While I was reporting this story on sea-level rise on the Outer Banks, it quickly became clear that coastal residents were upset less by the raw forecast (39 inches by 2100) than by North Carolina's decision to take that inherently uncertain projection and map its impact. So even though nobody knows whether the seas will actually rise 39 inches over the next century, North Carolina was producing maps and databases that, with great precision, seemed to declare specific addresses doomed.
This was understandably alarming to property owners. To those who doubt the existence of global warming, it probably felt a little like the government condemning the family homestead because a meteor might strike.
So I wondered: Why aren't homeowners everywhere freaking out about these projections?
Part of the answer, it turns out, is that North Carolina has been an early adopter when it comes to elevation mapping. After Hurricane Floyd practically leveled the place in 1999, the state legislature ponied up cash to become the first state in the nation mapped through a new process called lidar.
Lidar -- which stands for Light Detection and Ranging -- uses airborne lasers to examine the surface of the earth and produce uncommonly detailed and accurate elevation maps. The technology is so revolutionary, it has been credited with locating the legendary Lost City of the Monkey God in an otherwise impenetrable Central American rain forest.
When they commissioned their lidar maps, North Carolina officials were primarily interested in getting a better look at their vulnerability to storm surges and storm-related flooding. But a few years ago, after the North Carolina Coastal Resources Commission produced the 39-inch forecast, the lidar elevation maps were combined with detailed information on houses and other structures in flood plains to produce a stark forecast of expected property damage from sea-level rise.
The entire project was managed by John Dorman, director of the North Carolina office of Geospatial and Technology Management. Dorman did not respond to phone calls and email requests to discuss the program. Dave Maune, the nation's premier lidar expert whose firm has been working with North Carolina, called Dorman a "visionary" who "has been very innovative in letting individual homeowners know the threats to their house."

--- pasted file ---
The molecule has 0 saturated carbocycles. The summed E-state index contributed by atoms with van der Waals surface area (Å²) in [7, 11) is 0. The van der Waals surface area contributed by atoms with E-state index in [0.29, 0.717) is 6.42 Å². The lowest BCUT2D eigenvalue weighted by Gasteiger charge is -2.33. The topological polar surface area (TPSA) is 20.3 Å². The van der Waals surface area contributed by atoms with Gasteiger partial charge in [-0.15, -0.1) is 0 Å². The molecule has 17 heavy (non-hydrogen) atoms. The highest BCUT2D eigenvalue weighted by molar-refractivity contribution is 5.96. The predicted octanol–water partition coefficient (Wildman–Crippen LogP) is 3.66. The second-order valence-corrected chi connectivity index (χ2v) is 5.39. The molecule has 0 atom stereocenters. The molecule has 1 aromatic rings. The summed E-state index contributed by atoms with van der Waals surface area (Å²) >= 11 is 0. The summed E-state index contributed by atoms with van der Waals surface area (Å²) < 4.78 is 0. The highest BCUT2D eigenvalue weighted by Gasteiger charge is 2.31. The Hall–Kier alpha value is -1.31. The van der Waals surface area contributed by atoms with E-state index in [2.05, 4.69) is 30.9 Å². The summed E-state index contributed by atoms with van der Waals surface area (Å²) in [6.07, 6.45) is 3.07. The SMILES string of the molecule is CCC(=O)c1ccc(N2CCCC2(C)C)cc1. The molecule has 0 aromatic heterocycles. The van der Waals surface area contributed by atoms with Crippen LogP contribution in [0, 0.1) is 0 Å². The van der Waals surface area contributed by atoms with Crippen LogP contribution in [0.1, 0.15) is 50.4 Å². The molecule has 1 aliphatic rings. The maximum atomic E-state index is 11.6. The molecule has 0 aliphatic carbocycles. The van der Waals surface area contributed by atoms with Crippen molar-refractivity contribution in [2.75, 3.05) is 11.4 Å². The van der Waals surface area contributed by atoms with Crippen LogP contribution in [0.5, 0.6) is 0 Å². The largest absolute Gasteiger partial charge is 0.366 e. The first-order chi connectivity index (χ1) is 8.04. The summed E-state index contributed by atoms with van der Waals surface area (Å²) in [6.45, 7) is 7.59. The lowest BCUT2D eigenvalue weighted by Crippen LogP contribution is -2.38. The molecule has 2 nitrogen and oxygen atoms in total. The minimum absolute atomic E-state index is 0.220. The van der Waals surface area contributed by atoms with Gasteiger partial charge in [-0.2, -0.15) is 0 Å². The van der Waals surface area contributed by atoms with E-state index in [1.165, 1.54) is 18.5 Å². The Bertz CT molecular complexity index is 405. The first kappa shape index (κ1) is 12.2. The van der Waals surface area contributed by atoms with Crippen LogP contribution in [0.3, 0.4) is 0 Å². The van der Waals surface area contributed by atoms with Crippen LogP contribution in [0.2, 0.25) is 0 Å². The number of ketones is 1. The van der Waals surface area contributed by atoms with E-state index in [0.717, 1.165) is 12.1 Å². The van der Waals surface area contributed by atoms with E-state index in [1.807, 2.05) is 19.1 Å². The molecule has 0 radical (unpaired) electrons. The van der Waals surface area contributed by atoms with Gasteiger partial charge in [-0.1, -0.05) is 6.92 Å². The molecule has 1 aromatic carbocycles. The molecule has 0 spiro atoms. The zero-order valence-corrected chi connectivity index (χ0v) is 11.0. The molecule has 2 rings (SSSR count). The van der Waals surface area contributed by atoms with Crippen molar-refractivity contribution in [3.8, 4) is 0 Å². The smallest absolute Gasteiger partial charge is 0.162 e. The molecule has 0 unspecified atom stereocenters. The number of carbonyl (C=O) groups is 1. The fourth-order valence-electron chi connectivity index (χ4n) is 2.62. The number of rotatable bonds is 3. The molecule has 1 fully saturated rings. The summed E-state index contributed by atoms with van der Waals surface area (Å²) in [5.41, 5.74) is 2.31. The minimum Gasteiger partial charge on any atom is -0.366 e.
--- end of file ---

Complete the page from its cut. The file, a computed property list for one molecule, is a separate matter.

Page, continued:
And Dorman's maps are poised to get even more precise, Maune said: North Carolina is now upgrading its lidar maps to quality level 2, the standard recently adopted by the U.S. Geological Survey (USGS) and other federal agencies.
"John Dorman is probably in the best position of letting the people of North Carolina see, on a house-by-house basis, what the impact of sea-level rise is going to be," said Maune, a senior project manager at Dewberry in Virginia. "Other states are working on doing things like that, but they don’t have the toolbox that John Dorman has."
Other places are catching up, though. Over the past decade, much of the U.S. coast has been mapped with some version of lidar and the results are available on the Digital Coast portal of the National Oceanic and Atmospheric Administration (NOAA). It takes some sophisticated tinkering to overlay those maps with sea-level rise projections. But Climate Central, an independent organization of scientists and journalists, is in the process of performing that task and publicizing the results.
Ben Strauss, director of Climate Central's program on sea-level rise, said the organization's Surging Seas Web site lets users look at potential property damage all the way up to six feet of sea-level rise. Climate Central's maps for Maryland, Virginia and the District are due out later this summer.
Other maps of sea-level rise are also proliferating, and you can do a rough take yourself at the Tumblr site DrownYourTown. Experts on climate change say that as the maps become more broadly available, anxiety about the potential economic effects of global warming could become far more widespread.
"You will probably see a bit more of the conservative backlash as the situation comes clearer and more specifics are proposed," said Duke University marine policy professor Michael Orbach. "That will probably go on for a decade or so. And then people will say, 'Oh, jeez, you're right. We really do have to do something about this.'"